How to Overcome Rejection: GIVE UP (control and just write)

Good things come to those who write.

Not to brag, but I know more about rejection than most writers do. One might go so far as to say I’m an expert on the subject.

Now, a lot of you may be thinking, Who the hell IS this guy? 


Many of you have never heard of me or read any of my work—unless, of course, you’re a literary agent who reps crime fiction/thrillers, in which case you may recognize my name from the many queries and writing samples of mine you’ve rejected over the years.

Please note that, as snarky as that last part may seem, I’m not the least bit upset about or resentful over any of the rejections I have received as a writer. Truth is, every agent who’s ever rejected me and my work actually did me and my work a favor. They helped me realize the traditional publishing game is not an easy one to play, which keeps things interesting and writers striving. They also helped me realize I still had work to do if I wanted a chance to enter the traditional publishing arena. And many agents—the ones who took the time to send me personalized rejections containing very kind and encouraging words about my writing—helped me realize I had (or was close to having) what it takes to enter the arena but that they felt they weren’t the right “coach” for me.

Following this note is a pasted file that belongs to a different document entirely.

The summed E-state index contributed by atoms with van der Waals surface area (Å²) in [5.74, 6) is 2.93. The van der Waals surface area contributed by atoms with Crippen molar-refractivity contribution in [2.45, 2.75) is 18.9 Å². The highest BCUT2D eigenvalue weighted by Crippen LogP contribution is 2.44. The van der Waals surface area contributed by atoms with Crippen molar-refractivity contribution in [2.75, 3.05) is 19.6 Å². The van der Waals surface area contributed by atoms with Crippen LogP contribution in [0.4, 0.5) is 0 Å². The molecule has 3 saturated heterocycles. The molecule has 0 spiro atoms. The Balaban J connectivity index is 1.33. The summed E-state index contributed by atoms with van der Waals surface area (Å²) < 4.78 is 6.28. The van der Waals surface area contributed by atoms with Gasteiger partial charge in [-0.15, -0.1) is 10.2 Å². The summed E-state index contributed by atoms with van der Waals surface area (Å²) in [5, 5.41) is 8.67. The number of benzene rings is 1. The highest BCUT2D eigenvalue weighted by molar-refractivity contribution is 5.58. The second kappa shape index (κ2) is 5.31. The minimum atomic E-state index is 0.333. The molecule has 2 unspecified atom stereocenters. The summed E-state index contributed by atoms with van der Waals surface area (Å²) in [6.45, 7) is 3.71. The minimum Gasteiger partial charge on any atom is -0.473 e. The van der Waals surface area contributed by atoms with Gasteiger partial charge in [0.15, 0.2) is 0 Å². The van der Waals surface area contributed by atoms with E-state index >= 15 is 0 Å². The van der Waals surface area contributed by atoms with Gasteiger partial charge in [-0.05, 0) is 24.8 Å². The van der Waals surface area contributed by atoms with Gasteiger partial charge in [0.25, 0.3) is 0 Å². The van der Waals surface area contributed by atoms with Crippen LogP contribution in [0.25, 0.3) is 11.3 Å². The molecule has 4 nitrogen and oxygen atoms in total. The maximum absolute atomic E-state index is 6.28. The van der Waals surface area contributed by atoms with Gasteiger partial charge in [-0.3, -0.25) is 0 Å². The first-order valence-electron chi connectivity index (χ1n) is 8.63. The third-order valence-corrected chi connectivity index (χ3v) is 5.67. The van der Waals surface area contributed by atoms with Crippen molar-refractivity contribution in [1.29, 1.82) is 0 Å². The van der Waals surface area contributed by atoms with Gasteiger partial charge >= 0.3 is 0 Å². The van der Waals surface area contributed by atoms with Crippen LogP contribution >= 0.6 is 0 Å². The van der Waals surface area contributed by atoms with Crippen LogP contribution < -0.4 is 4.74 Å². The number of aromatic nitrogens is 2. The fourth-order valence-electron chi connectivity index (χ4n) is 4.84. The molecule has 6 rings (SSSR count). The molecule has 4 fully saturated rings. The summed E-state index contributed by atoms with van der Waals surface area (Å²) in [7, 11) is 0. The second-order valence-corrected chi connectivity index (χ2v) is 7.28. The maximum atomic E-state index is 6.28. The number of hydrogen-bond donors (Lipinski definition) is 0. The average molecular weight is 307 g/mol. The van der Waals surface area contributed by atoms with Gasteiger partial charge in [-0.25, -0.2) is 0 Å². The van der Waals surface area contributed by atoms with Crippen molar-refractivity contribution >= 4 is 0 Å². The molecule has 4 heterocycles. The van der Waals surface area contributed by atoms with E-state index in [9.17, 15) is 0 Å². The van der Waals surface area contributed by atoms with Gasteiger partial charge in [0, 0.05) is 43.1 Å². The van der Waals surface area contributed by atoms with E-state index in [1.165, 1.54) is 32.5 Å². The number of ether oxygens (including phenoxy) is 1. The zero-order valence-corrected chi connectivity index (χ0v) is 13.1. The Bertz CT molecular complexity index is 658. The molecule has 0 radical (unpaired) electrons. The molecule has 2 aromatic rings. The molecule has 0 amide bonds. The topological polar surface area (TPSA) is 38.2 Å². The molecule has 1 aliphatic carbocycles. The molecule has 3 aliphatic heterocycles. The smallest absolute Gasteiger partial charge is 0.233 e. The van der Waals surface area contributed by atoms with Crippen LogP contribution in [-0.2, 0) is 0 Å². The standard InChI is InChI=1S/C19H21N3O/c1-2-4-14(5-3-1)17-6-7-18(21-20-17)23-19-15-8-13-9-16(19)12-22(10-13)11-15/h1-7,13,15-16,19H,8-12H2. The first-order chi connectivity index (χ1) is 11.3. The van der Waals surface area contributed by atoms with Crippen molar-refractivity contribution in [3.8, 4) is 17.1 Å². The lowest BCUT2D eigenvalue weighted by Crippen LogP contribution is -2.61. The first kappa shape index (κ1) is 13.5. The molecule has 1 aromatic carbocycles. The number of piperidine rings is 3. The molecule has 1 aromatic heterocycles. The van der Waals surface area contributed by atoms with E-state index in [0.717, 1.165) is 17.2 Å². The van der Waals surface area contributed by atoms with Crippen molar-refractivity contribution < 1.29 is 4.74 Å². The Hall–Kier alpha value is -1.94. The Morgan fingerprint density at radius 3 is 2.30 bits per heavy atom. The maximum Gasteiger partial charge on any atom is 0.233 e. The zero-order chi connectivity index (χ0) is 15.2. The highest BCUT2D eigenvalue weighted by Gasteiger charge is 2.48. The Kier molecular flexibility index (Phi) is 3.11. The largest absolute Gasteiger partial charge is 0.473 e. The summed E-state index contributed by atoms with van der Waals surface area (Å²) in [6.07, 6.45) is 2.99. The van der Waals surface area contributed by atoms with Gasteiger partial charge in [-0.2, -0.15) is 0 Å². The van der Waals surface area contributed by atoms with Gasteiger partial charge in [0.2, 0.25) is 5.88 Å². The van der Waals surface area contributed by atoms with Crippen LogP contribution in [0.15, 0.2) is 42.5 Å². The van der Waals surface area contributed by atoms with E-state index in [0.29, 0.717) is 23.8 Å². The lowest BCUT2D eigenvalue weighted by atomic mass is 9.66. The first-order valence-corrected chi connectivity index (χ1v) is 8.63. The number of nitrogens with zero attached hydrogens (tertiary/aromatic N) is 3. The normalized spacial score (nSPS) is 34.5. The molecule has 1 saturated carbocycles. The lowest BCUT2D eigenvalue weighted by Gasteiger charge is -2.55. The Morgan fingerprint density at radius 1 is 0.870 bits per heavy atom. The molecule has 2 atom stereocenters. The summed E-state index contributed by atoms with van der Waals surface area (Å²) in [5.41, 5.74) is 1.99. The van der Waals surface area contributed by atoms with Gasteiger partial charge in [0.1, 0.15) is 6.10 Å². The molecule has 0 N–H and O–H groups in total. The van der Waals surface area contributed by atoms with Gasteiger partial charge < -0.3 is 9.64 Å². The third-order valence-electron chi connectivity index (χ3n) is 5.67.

More from Greg Levin: Ideal Jobs for Crime Writers

I’ve come to learn that agents (and publishers) don’t reject writers because they think it’s fun or because they’re on a power trip. They reject writers as a favor—to those writers. They’re letting you, the writer, know either that you still have some practice to put in (and practicing writing is fun, damn it!) or that you are ready but should look elsewhere to find the agent who can do the most for your career.

Speaking to that latter part, there are a variety of reasons why an agent may reject a good (or even a great) book or writer:

  • The agent may not typically represent your specific genre or subgenre and thus may not have strong connections with editors/publishing houses specializing in such types of books.
  • The agent’s client list may be full of the type of writers who write the type of stuff you write.
  • The agent’s client list may be full, period.
  • The agent’s genre preferences may have changed.
  • Your query letter was written in ALL CAPS, you spelled the agent’s name wrong, and you attached your entire manuscript instead of pasting into the body of the email just the first five pages—like the agent’s submission guidelines mentioned ten times in bold type.

Now, none of this is to say that rejection doesn’t sting. It does. It always feels personal. At least at first. But once you take the time to look at rejection from a different perspective—from a perspective that factors in all the stuff I wrote above—the sting starts to go away, the “thank you but no” starts to feel less personal.

And do you want to know the absolute BEST way to overcome rejection as a writer?


I don’t mean give up writing; I mean give up control—over how agents or publishers will respond to your writing. Because you can’t control how (or if) agents or publishers will respond to your writing.